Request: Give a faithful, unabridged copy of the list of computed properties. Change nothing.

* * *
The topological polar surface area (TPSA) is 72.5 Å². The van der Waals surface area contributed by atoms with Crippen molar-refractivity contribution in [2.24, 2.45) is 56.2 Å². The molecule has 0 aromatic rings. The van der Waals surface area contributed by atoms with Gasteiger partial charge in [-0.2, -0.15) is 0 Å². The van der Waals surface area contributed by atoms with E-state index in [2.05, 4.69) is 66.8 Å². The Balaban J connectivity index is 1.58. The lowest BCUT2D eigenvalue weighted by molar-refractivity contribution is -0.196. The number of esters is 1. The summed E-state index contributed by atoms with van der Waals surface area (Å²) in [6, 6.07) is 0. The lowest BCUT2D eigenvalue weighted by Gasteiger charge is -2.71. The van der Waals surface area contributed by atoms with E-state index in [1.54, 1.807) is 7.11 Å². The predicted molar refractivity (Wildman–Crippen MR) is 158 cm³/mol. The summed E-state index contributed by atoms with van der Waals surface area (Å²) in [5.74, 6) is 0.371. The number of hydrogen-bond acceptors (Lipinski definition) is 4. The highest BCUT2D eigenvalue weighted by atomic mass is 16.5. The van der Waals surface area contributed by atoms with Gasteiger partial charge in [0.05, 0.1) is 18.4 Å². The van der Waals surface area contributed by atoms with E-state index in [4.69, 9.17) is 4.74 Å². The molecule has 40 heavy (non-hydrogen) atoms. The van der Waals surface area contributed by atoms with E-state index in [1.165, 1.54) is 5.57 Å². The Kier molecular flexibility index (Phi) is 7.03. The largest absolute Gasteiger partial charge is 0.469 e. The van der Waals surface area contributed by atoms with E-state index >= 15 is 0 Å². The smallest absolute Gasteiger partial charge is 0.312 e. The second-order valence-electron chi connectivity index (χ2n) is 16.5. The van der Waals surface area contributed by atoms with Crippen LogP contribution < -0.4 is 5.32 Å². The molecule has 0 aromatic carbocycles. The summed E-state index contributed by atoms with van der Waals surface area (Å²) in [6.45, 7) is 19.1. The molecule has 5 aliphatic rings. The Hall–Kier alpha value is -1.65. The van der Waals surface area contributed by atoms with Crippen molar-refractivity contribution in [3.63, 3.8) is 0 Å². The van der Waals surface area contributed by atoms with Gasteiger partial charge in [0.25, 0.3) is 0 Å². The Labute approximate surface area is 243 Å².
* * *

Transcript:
The topological polar surface area (TPSA) is 72.5 Å². The van der Waals surface area contributed by atoms with Crippen molar-refractivity contribution in [2.24, 2.45) is 56.2 Å². The molecule has 0 aromatic rings. The van der Waals surface area contributed by atoms with Gasteiger partial charge in [-0.2, -0.15) is 0 Å². The van der Waals surface area contributed by atoms with E-state index in [2.05, 4.69) is 66.8 Å². The Balaban J connectivity index is 1.58. The lowest BCUT2D eigenvalue weighted by molar-refractivity contribution is -0.196. The number of esters is 1. The summed E-state index contributed by atoms with van der Waals surface area (Å²) in [6, 6.07) is 0. The lowest BCUT2D eigenvalue weighted by Gasteiger charge is -2.71. The van der Waals surface area contributed by atoms with E-state index in [1.54, 1.807) is 7.11 Å². The predicted molar refractivity (Wildman–Crippen MR) is 158 cm³/mol. The summed E-state index contributed by atoms with van der Waals surface area (Å²) in [5.74, 6) is 0.371. The number of hydrogen-bond acceptors (Lipinski definition) is 4. The highest BCUT2D eigenvalue weighted by atomic mass is 16.5. The van der Waals surface area contributed by atoms with Gasteiger partial charge in [0.05, 0.1) is 18.4 Å². The van der Waals surface area contributed by atoms with E-state index in [4.69, 9.17) is 4.74 Å². The molecule has 40 heavy (non-hydrogen) atoms. The van der Waals surface area contributed by atoms with E-state index in [1.165, 1.54) is 5.57 Å². The Kier molecular flexibility index (Phi) is 7.03. The largest absolute Gasteiger partial charge is 0.469 e. The van der Waals surface area contributed by atoms with E-state index >= 15 is 0 Å². The smallest absolute Gasteiger partial charge is 0.312 e. The second-order valence-electron chi connectivity index (χ2n) is 16.5. The van der Waals surface area contributed by atoms with Crippen LogP contribution < -0.4 is 5.32 Å². The molecule has 0 aromatic carbocycles. The summed E-state index contributed by atoms with van der Waals surface area (Å²) in [6.45, 7) is 19.1. The molecule has 5 aliphatic rings. The Hall–Kier alpha value is -1.65. The van der Waals surface area contributed by atoms with Crippen molar-refractivity contribution in [3.63, 3.8) is 0 Å². The van der Waals surface area contributed by atoms with Gasteiger partial charge in [0.25, 0.3) is 0 Å². The Labute approximate surface area is 243 Å².